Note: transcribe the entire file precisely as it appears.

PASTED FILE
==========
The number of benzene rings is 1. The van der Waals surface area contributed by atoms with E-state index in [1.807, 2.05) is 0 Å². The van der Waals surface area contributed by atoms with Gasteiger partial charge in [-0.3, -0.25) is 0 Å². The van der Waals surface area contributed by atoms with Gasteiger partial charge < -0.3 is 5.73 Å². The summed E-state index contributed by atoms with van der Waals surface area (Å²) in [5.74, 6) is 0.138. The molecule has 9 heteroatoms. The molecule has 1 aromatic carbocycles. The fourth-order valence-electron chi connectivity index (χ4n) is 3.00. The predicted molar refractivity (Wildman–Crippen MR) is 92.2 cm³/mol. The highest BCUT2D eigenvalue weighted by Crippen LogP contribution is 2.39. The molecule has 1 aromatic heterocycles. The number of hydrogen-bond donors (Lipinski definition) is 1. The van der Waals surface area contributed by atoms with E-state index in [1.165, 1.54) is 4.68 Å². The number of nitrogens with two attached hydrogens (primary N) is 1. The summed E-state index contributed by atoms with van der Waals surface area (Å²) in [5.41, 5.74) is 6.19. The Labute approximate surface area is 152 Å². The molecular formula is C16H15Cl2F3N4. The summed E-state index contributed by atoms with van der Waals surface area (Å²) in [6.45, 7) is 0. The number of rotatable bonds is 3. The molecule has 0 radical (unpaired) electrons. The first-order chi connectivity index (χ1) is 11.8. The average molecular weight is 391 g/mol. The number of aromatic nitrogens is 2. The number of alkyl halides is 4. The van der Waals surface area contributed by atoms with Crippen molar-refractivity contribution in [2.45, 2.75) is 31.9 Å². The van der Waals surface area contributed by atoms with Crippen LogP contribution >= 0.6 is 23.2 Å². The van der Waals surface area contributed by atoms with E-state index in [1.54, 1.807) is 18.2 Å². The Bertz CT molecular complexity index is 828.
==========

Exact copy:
The number of benzene rings is 1. The van der Waals surface area contributed by atoms with E-state index in [1.807, 2.05) is 0 Å². The van der Waals surface area contributed by atoms with Gasteiger partial charge in [-0.3, -0.25) is 0 Å². The van der Waals surface area contributed by atoms with Gasteiger partial charge < -0.3 is 5.73 Å². The summed E-state index contributed by atoms with van der Waals surface area (Å²) in [5.74, 6) is 0.138. The molecule has 9 heteroatoms. The molecule has 1 aromatic carbocycles. The fourth-order valence-electron chi connectivity index (χ4n) is 3.00. The predicted molar refractivity (Wildman–Crippen MR) is 92.2 cm³/mol. The highest BCUT2D eigenvalue weighted by Crippen LogP contribution is 2.39. The molecule has 1 aromatic heterocycles. The number of hydrogen-bond donors (Lipinski definition) is 1. The van der Waals surface area contributed by atoms with E-state index in [1.165, 1.54) is 4.68 Å². The number of nitrogens with two attached hydrogens (primary N) is 1. The summed E-state index contributed by atoms with van der Waals surface area (Å²) in [5.41, 5.74) is 6.19. The Labute approximate surface area is 152 Å². The molecular formula is C16H15Cl2F3N4. The summed E-state index contributed by atoms with van der Waals surface area (Å²) in [6.45, 7) is 0. The number of rotatable bonds is 3. The molecule has 0 radical (unpaired) electrons. The first-order chi connectivity index (χ1) is 11.8. The average molecular weight is 391 g/mol. The number of aromatic nitrogens is 2. The number of alkyl halides is 4. The van der Waals surface area contributed by atoms with Crippen molar-refractivity contribution in [2.45, 2.75) is 31.9 Å². The van der Waals surface area contributed by atoms with Crippen LogP contribution >= 0.6 is 23.2 Å². The van der Waals surface area contributed by atoms with E-state index in [1.54, 1.807) is 18.2 Å². The Bertz CT molecular complexity index is 828.